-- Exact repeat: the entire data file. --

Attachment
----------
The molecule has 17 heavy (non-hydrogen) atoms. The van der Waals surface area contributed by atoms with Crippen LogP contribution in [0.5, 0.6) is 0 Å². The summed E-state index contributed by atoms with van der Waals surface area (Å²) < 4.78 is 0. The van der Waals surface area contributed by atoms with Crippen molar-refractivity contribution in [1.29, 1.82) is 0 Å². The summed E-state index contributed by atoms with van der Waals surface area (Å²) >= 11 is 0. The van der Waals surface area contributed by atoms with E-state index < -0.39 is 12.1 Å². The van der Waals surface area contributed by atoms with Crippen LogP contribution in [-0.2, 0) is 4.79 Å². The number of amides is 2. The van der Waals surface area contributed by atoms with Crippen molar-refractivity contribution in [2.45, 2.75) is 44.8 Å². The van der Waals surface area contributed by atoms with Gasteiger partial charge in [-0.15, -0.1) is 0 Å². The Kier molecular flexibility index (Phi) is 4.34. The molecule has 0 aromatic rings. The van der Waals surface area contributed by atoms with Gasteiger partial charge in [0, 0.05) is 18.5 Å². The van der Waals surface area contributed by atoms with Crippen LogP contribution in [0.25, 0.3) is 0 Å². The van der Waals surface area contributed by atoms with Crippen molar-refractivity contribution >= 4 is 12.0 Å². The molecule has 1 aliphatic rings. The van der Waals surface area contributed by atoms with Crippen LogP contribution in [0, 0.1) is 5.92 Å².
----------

The molecule has 17 heavy (non-hydrogen) atoms. The van der Waals surface area contributed by atoms with Crippen LogP contribution in [0.5, 0.6) is 0 Å². The summed E-state index contributed by atoms with van der Waals surface area (Å²) < 4.78 is 0. The van der Waals surface area contributed by atoms with Crippen molar-refractivity contribution in [1.29, 1.82) is 0 Å². The summed E-state index contributed by atoms with van der Waals surface area (Å²) >= 11 is 0. The van der Waals surface area contributed by atoms with E-state index < -0.39 is 12.1 Å². The van der Waals surface area contributed by atoms with Crippen LogP contribution in [-0.2, 0) is 4.79 Å². The number of amides is 2. The van der Waals surface area contributed by atoms with Crippen molar-refractivity contribution in [2.45, 2.75) is 44.8 Å². The van der Waals surface area contributed by atoms with Gasteiger partial charge in [-0.15, -0.1) is 0 Å². The Kier molecular flexibility index (Phi) is 4.34. The molecule has 0 aromatic rings. The van der Waals surface area contributed by atoms with Gasteiger partial charge in [0, 0.05) is 18.5 Å². The van der Waals surface area contributed by atoms with Crippen LogP contribution in [0.25, 0.3) is 0 Å². The van der Waals surface area contributed by atoms with Crippen molar-refractivity contribution >= 4 is 12.0 Å². The molecule has 1 aliphatic rings. The van der Waals surface area contributed by atoms with Crippen LogP contribution in [0, 0.1) is 5.92 Å².